I wrote this a few years back shortly after our Sandy Hook/ Newtown incident on 12/14. I held onto the article, but recently, after spending a couple days in Washington DC meeting with Congressmen (actually their aides) and speaking up for improved gun safety legislation, I knew in my heart that speaking up on this topic is really just the tip of the iceberg.
What this conversation really needs to be about, is, how can we create a culture, country and world where people feel more self acceptance and respect for themselves?
People hating themselves and then projecting that hatred on the world is what's happening.
How can we retrain people to love themselves more?
This article is my way of continuing a conversation that I believe is HUGELY important right now.
As I drive around Newtown, I feel overwhelmed with the feeling of love. Signs are posted in front yards, next to businesses, all displaying words of compassion.
I meet people from all over the country, here to help in whatever way they can. Professional football players have visited our community, our CT hockey team donated free tickets to all Newtown residents. Our general store was gifted a day of free food to all of it's customers. I have never seen the store quite so packed before!
I've watched as the most stoic of men have opened up and cried, sharing what's deep in their hearts.
I see love everywhere.
I'm touched because I know deep in my heart that this tragedy did not come to inflict only pain. It came to bring us back to love. To move away from fear based, individual living, and remind us it's time to connect with our neighbors again.
It's time to show EVERYONE love, to open up to how we feel and to face one-on-one our deepest fears. What we've had bottled up inside of us, this event has allowed us to play out in our own homes. At the core, we are strong, but deep within us is the feeling we are somehow not safe. This tragedy brings up both sad and angry emotions. Those emotions are for those lost, outwardly expressing our compassion for them.
Anger comes and with it blame.
I heard several times the word evil used. This is hard for my ears to hear. For within me, I do not believe anyone is evil. What happened Dec, 14, 2012 was by no means an act of kindness and is a tragedy beyond tragedies. But, in my heart, I see this as an act of a very confused soul. Not someone evil.
Everyone at the core, is good. It's the thoughts we chose to tell ourselves that then create our feelings and those feelings create our actions and reactions in the world.
The soul who initiated this day had been telling himself a story, a story that was a very different picture from the Truth. He thought of himself as BAD and not good enough. He probably had experiences in his lifetime that lead him to believe this. This was not the Truth, but he began to cultivate these feelings.
These feelings filled his being up with sadness, fear and anger. He began to blame others for what he felt he lacked. Perhaps he didn't have the capacity to look inward and see these thoughts as false or maybe he just didn't know how. He needed support and didn't know how to ask for it.
His family saw he was "off" but didn't realize to what extent. They chalked it up to his disability.
His family tried, as best they could, with the awareness they had, but didn't know how to get through. They were confused too.
The soul who initiated the events of Dec.14, 2012 hated himself and blamed the world.
His feelings of low self worth and anger were compounded by angry video games, food with chemicals, additives, preservatives, pesticides, insecticides, products in his home that were unnatural and created from chemicals.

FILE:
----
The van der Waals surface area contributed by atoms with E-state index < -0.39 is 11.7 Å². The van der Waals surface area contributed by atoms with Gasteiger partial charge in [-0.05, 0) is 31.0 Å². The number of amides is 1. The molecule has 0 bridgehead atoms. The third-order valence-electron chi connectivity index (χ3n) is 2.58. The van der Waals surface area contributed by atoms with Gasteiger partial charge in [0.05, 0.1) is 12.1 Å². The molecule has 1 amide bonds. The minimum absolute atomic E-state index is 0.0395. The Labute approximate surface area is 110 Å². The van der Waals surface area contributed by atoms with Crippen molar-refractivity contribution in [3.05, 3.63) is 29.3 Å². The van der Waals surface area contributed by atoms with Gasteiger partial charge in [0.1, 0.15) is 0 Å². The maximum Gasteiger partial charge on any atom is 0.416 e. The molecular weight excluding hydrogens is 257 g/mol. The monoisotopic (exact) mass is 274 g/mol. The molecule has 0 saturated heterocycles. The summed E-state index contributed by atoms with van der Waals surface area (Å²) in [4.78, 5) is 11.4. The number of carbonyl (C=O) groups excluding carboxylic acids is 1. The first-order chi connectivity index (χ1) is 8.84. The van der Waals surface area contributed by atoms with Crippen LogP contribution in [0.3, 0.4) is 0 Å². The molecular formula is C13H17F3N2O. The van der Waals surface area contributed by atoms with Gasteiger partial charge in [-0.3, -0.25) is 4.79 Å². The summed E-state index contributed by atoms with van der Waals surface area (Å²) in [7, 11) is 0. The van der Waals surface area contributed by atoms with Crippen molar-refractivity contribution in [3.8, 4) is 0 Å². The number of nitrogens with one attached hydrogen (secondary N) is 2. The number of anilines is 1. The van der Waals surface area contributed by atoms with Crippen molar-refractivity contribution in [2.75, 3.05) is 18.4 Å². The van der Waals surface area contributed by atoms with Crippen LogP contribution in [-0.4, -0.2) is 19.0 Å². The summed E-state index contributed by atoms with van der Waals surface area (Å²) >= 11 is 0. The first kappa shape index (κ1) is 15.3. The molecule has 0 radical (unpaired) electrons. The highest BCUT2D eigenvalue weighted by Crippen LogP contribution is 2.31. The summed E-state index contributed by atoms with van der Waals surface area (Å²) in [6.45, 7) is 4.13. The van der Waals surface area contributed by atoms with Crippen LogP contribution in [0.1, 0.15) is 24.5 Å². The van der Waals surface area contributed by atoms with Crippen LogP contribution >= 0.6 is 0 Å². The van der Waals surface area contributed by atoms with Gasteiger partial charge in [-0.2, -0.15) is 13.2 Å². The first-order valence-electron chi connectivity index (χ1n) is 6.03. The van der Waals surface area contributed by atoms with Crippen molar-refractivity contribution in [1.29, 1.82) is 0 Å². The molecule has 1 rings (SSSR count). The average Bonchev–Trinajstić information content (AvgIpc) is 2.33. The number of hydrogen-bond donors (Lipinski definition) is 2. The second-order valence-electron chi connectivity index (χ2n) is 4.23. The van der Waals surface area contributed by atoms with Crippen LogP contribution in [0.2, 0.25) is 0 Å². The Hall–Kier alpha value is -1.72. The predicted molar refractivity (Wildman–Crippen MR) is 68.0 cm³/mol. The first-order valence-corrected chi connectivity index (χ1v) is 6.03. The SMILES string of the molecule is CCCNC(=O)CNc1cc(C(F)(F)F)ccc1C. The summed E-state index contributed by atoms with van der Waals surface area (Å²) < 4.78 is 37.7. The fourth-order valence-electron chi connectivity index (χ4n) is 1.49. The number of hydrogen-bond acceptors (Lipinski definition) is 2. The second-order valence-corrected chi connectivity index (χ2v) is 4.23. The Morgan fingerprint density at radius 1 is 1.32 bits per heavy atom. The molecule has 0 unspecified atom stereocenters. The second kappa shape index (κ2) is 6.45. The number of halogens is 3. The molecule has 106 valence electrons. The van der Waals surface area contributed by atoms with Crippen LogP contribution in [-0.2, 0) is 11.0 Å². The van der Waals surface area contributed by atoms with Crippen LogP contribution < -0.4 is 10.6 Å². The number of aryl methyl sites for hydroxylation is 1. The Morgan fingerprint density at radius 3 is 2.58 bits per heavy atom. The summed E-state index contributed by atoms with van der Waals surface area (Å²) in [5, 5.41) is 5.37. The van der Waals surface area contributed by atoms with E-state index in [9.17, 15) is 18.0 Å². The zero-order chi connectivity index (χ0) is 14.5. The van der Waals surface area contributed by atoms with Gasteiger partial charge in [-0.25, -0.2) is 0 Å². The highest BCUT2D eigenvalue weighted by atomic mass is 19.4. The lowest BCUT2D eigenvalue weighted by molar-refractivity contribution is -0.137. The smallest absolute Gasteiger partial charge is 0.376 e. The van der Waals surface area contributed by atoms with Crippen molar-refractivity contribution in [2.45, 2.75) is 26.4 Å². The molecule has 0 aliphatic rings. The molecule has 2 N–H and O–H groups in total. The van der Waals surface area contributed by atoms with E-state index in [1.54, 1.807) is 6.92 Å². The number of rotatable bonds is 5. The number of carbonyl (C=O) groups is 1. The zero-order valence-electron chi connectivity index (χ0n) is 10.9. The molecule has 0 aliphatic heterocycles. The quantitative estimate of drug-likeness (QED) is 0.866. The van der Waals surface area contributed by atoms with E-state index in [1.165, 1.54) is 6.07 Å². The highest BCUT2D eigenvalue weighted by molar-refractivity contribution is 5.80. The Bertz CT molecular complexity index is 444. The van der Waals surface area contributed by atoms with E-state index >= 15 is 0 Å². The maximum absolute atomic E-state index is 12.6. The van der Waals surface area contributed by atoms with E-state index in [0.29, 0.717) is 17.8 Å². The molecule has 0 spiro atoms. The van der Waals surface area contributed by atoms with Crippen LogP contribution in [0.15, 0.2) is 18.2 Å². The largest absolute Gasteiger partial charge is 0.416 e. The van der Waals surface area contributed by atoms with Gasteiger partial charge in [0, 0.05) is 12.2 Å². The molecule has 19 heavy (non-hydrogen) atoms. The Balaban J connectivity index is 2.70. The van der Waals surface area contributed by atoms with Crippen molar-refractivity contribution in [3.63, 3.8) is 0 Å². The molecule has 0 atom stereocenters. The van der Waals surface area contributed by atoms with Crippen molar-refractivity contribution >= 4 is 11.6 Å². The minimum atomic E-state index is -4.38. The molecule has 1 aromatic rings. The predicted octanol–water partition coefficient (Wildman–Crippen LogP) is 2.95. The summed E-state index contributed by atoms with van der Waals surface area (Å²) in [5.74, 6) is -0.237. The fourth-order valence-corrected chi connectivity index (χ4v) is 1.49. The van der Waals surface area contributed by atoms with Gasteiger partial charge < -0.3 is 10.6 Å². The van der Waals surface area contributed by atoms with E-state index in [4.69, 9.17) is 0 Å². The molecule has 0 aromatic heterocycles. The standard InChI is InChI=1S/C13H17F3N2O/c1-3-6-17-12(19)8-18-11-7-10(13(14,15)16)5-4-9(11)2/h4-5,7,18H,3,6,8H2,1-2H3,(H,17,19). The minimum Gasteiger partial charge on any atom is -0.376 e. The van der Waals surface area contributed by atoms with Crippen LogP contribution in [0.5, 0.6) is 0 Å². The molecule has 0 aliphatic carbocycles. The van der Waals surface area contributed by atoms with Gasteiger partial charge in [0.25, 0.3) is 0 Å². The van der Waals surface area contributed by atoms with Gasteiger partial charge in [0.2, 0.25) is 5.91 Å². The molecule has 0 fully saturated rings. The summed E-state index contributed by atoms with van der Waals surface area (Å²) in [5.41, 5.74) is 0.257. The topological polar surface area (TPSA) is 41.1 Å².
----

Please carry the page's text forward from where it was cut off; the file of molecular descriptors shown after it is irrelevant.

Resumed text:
His soul wanted help, but the foods he ate and the things he was surrounded with in his environment severely exacerbated his angry moods. His body was physiologically imbalanced. Not just from Aspergers but because of the toxins he was surrounded with.
He was a victim of not knowing any better. He was a man who needed support in many ways.
To be clear, I am NOT condoning his behavior. I am reminding myself and the world that he was inherently good (yes, hard to hear about the soul who created such a tragedy). Ending the thoughts that he was BAD, we can see he was actually extremely confused. To blame him is to not help the situation, but, to displace our own anger.
To step away from anger and to see what may have created this, and, what we can now do going forward, that's where we go from here.
When we can honor and light 28 candles for all involved in this tragedy (not just the children and teachers impacted, but include the perpetrator and his mother), we become whole as a nation. We unite and move forward with love. We look for ways we can make our families, our community and our world a better place.
When we blame, we send out limited love, we share hatred for that which is not acceptable to us. We withdraw our love. What if we learned that which we dislike in others is really what we ourselves are scared of most in ourselves. And instead, we act and live from a place of how can I love more? How can I help?
This is not just a tragedy, but an opportunity to live differently. To see what we can do to help others bypass future mental states that initiated this. Gun control is only one small answer my friend. Clean holistic living needs to be incorporated for cleaner healthier thoughts to emerge in anyone. When we live a cleaner life, thoughts become more wholesome. And, we can more easily seek support for those thoughts that may remain that are not the Truth, that tell us we are not good enough.
When we light 28 candles we are creating a different future, one of understanding, more love for our community, more love for ourselves. We are a "New Town" when we light 28 candles.
When we light 28 candles, we begin to forgive. We do not forget, for to forget is to not learn. We remember, so tomorrow can be stronger, better and more loved filled -- for ALL of us.